When Peaking for Season Gets Derailed, Make Lemonade(With Whiskey)

Recovering from a broken radius/ ulna and two surgeries this summer has been a challenge for my training, but today’s workout gives me some hope of peaking for the rest of cyclocross season.

Cyclocross is always my main focus during the year, although next year I plan to branch out into some gravel racing and some trail running.

And I had planned peaking in November for the Wisconsin State Championships and try to hang onto some form for USA Cycling Regionals in December.

But this year, due to injury, I’m going to have to accept that peaking will be at a much lower level.

And I’m okay with that.

I miss the racing!

Periodization Prepares Endurance Athletes for Peaking

Periodization in endurance sport training is like a triangle with the long base on the bottom.

You build a big base with long endurance rides and some long intervals and a lot of strength training.

Then as the season progresses, you do less volume and more intense, shorter intervals.

And when you’re close to your peak event, your volume drops way down and the intensity of very short intervals increases.

So my spring and early summer had a lot of long slow endurance rides with quite a few days of 2×20 or 3×20-minute intervals on the bike at a hard pace.

Right before peaking, we left for vacation to Boston, I put in 10 days of really hard training with long days and shorter, more intense intervals.

I planned a long recovery block with lots of easy walking, eating good food, and drinking good whiskey.

The Best Plans Can Get Derailed. Then What?

I snapped the radius and ulna of my right arm at the beach in Cape Cod while trying to use a skim board.

The next day, I had emergency surgery to release a carpal tunnel block and pin together the radius.

Yet when I returned to Milwaukee to see my orthopedic surgeon, who has already repaired both shoulders from previous bike crashes, he didn’t like how the arm looked.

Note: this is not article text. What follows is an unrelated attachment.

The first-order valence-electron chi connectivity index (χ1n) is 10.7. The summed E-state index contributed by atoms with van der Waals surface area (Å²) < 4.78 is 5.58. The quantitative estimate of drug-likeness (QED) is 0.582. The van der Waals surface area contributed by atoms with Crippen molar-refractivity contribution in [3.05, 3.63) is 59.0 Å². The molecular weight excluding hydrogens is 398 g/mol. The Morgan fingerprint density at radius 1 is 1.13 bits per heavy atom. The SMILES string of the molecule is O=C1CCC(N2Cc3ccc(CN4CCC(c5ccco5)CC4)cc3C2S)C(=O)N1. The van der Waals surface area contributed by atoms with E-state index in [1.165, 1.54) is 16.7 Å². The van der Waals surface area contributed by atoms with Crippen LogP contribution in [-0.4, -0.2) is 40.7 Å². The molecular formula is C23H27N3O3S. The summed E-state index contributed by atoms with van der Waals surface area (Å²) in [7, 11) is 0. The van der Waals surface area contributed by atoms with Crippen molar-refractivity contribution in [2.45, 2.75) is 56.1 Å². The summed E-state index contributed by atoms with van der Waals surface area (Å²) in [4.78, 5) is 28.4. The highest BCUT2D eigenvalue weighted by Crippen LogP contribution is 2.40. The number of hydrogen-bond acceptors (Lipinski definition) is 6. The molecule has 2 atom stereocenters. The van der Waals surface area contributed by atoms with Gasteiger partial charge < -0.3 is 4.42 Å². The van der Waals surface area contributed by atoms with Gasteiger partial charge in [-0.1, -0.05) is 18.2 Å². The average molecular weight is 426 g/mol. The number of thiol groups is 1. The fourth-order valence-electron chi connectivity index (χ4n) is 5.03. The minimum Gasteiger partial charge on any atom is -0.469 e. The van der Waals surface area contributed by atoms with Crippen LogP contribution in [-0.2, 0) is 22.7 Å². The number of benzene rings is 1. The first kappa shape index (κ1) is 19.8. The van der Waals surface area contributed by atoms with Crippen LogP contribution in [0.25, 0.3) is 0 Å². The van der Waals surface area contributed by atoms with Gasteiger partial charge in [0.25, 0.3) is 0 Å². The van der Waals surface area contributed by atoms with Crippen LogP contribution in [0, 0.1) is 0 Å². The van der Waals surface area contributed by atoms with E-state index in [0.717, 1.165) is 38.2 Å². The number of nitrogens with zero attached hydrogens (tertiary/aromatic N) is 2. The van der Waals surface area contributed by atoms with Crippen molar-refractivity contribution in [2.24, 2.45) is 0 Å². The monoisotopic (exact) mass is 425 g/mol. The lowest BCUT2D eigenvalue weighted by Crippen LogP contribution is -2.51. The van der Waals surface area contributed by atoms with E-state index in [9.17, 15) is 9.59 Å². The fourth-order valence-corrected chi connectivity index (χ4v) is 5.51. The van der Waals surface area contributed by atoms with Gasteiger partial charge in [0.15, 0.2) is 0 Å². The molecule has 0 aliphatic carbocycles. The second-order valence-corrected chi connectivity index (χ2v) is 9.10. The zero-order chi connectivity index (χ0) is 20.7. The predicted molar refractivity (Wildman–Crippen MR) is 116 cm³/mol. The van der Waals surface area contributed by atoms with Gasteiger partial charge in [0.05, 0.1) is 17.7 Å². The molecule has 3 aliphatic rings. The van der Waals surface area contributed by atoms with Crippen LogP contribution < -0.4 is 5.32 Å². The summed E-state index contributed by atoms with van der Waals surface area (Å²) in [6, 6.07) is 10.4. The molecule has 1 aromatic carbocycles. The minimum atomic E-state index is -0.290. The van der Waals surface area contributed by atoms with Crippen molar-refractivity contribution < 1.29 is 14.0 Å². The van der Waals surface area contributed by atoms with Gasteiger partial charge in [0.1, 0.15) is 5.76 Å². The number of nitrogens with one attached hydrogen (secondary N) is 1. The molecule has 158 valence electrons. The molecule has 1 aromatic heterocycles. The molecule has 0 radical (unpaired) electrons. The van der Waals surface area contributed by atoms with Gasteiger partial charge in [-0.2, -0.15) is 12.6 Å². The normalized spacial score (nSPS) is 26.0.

So he did surgery #2 to fix the problems.

I wasn’t able to ride or do any strength work for nearly three weeks.

That’s a lot of fitness to lose and nothing keep left for peaking.

I tried riding on a trainer in the garage, but the splint prior to surgery #2 was just too unwieldy, even with a pillow on the handlebars.

After I got the cast, and my daughter bedazzled and painted it, I did start to do very short and easy rides first on the trainer, and then outside.

I did some Cycle classes at the Wisconsin Athletic Club in Greenfield where I work as a trainer.

These were pretty effective, and I felt like I was regaining some fitness.

When Fitness Falls, the Triangle Becomes “Stout” Isosceles

The point to all of this is that I started off with a strong base and a strong middle in my periodization triangle.

That would mean the point of the triangle is pretty high (my math teacher wife tells me this is like a “tall” isosceles triangle.

And obviously the taller the peak, the stronger I’d be on the bike.

Now, with the big reduction in fitness, my triangle is a little more, well, “stout” with a long base and short sides.

Once a week, I’ve been doing longer over/under intervals by going hard up hills in a local loop, and keeping up the pressure on the downhills and flats.

And once a week, I’ve been doing 60-second hill climb intervals.

I’m also getting in at least one endurance ride and one strength session.

Honestly, even that little amount of work wipes me out.

My body is clearly still recovering.

The cast is gone now, and I wear a splint with velcro fasteners that I can take off easily.

I’m doing a lot of therapy at home, and I can do more strength training at the gym – primarily split squats, single-leg leg presses, and some plyometric jumps.

Finally, a Bit of a Breakthrough

I do the hill repeats on a trail up the Rock Sports Complex hill.

It’s a paved trail that is a 6 to 8 percent grade. It’s a good place to return to each week to see if there’s progress.

Tonight, there was some progress.

I got the best one-minute power numbers in several years, and I was able to do more consistently strong efforts up the hill.

I’m beat now, and the arm hurts a bit, but it feels like there is some hope of peaking for the end of the season.

We have a group of new cyclocross racers at the WAC in a class I teach, and our first race – and my first race back – will be in Dousman at the Tough Udder Oct. 20.

My bike handling skills will be terrible since I still can’t lift a bike over the barriers.

But we’re going to have fun.

I’ve taken cyclocross way too seriously for too long, trying to reach a high level.

This year, it’s a chance to come back with better breathing after a year of working with a good asthma doctor.

I’m not going to waste any of that time ruing my “misfortune” this summer.

I’m just going to go out, holler, and ride as fast as I can.

Even with a stout isosceles of a peak!

Do You Need Help Returning From Injury

We can work on your endurance, strength, and mobility after an injury.

I have way too much experience rehabbing from injury.

So I’m able to offer that experience to you in recovering from your own crashes and incidents.

For example, I’ve used Turkish Get Ups as a way to recover from shoulder surgery!

Let’s talk!